29 May 2012
Already in doubt as an alternative to fossil fuels, biofuels might also contribute to destruction of the protective layer of ozone in the upper atmosphere, a new study says. Some fertilizers used in biofuel production can release ozone-destroying chemicals. And if the rate of carbon dioxide emissions were to decline as biofuels replaced fossil fuels, according to the new research, those chemicals could be even more damaging and stall any potential ozone recovery achieved through cutting back on other ozone-depleting gases.
Previous studies have indicated that biofuel production contributes to climate change. They found that greenhouse-gas emissions from converting land to biofuel crops such as corn and soybeans, and from vehicles and other emissions associated with cultivating those crops, exceeds reductions from burning the biofuels in lieu of fossil fuels.
Farmers typically fertilize biofuel crops with nitrogen-based fertilizers that release nitrous oxide into the atmosphere when they decompose. This new research examines possible negative effects from a combination of increased nitrous oxide emissions from biofuel fertilizers and somewhat restrained growth of atmospheric carbon dioxide concentrations because of replacement of considerable fossil fuels by biofuels, said Laura Revell, a PhD candidate at the National Institute of Water and Atmospheric Research in Christchurch, New Zealand. Revell is the lead author of the study published May 18 in Geophysical Research Letters, a journal of the American Geophysical Union.
For the purposes of their analysis, the researchers treated biofuels as if they don’t add net carbon emissions to the air from land-use conversion and crop production.
Nitrous oxide is already well known for harmful effects in the atmosphere: It destroys stratospheric ozone, can linger for up to 120 years, and ranks above both methane and carbon dioxide in the potency with which it contributes to global warming. A previous study projected it to be the dominant ozone-depleting gas emitted this century.
Fossil fuel burning releases carbon dioxide that warms the lower atmosphere, trapping in the heat. When that happens, the heat doesn’t leak farther up, into the stratosphere, as it otherwise would. With the stratosphere losing heat to the vacuum of space, but not gaining it from the lower atmosphere, it cools down.
This cooling slows down the frequency with which nitrous oxide reacts with ozone. If, however, there was less carbon dioxide trapping heat in the lower atmosphere, then the stratosphere would be warmer. Then, nitrous oxide would react with and destroy ozone molecules more frequently.
Revell and her co-authors ran simulations to explore the effects on the atmosphere over the next century of three greenhouse-gas emissions scenarios. They adapted two of the scenarios – one a relatively high carbon-dioxide emission scenario, the other with a more modest rate of carbon dioxide output – from the United Nations Intergovernmental Panel on Climate Change (IPCC). To create their third scenario, the scientists adjusted the more modest of their IPCC scenarios to include a lower carbon dioxide emission rate but also a higher nitrous oxide emissions rate – both from biofuel use.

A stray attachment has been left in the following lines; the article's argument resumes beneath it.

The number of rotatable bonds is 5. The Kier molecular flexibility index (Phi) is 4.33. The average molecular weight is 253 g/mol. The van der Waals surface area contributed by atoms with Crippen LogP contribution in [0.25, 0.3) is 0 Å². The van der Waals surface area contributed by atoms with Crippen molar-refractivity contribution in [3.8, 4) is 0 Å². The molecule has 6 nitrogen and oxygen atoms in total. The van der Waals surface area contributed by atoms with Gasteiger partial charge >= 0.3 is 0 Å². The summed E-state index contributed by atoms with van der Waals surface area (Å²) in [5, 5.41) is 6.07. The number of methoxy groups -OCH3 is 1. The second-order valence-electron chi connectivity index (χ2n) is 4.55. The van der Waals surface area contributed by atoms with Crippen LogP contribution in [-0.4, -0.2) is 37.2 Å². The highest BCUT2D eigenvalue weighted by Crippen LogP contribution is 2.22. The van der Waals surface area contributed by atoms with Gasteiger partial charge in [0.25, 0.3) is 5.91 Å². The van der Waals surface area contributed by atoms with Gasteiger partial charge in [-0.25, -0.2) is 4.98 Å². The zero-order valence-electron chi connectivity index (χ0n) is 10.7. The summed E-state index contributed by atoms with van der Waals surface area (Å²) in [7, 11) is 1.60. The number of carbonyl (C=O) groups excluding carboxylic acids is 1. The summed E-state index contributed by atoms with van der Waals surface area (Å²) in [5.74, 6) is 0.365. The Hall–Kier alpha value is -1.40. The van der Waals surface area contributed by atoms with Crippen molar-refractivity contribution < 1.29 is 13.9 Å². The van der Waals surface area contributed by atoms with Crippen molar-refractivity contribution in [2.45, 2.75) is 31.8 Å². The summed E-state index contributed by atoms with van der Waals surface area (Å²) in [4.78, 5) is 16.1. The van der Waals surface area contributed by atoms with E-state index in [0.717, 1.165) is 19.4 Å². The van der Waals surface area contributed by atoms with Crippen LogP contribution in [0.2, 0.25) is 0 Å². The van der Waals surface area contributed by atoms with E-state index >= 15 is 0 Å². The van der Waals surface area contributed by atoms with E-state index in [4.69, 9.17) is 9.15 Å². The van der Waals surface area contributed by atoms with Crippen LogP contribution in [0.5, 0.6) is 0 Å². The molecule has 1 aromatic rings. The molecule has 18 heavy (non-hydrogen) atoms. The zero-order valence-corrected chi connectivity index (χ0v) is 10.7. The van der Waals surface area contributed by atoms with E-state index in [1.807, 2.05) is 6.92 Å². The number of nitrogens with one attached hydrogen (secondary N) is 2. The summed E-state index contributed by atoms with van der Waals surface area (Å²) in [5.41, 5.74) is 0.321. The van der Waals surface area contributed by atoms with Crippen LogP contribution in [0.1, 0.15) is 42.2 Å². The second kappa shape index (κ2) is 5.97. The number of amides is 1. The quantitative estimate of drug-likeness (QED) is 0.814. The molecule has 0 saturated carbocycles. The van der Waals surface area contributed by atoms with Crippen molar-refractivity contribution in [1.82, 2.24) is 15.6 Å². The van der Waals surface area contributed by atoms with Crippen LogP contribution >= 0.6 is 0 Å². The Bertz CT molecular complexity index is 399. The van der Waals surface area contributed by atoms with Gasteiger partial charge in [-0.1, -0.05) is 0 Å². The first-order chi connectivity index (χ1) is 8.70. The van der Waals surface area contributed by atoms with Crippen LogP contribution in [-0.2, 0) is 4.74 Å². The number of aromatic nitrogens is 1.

In the high-emissions scenario, atmospheric carbon dioxide increases by 77 percent (up to 700 parts per million (ppm)), and nitrous oxide increases by 14 percent (up to 370 ppm) by the end of the century. While the greater amount of carbon dioxide would increase the greenhouse effect, the scenario is actually a plus for ozone, the simulation indicates: Ozone’s concentration would grow by 3 percent over its current level due to a cooling upper atmosphere.
In their biofuel-scenario simulation, the research team looked at what would happen in a future in which biofuels production and consumption became widespread. While carbon dioxide increased by a smaller amount (by 35 percent, up to 525 ppm) by 2100, an accompanying 36 percent rise (up to 440 ppm) in the concentration of nitrous oxide would take a unwelcome toll on stratospheric ozone: an almost 1 percent drop in its average global concentration.
There has been a steady increase in ozone levels since 1998, and scientists expect ozone will recover and return to normal (pre-1980) levels by 2075 because of the Montreal Protocol, a United Nations treaty created in 1987 that stipulates the phasing-out of ozone-destroying gases. But under the biofuels scenario, this ozone recovery is stymied to some extent, due to increased nitrous oxide in a warmer stratosphere, Revell said.
Revell, L., Bodeker, G., Huck, P., & Williamson, B. (2012). Impacts of the production and consumption of biofuels on stratospheric ozone Geophysical Research Letters, 39 (10) DOI: 10.1029/2012GL051546
-Eric Villard, AGU science writing intern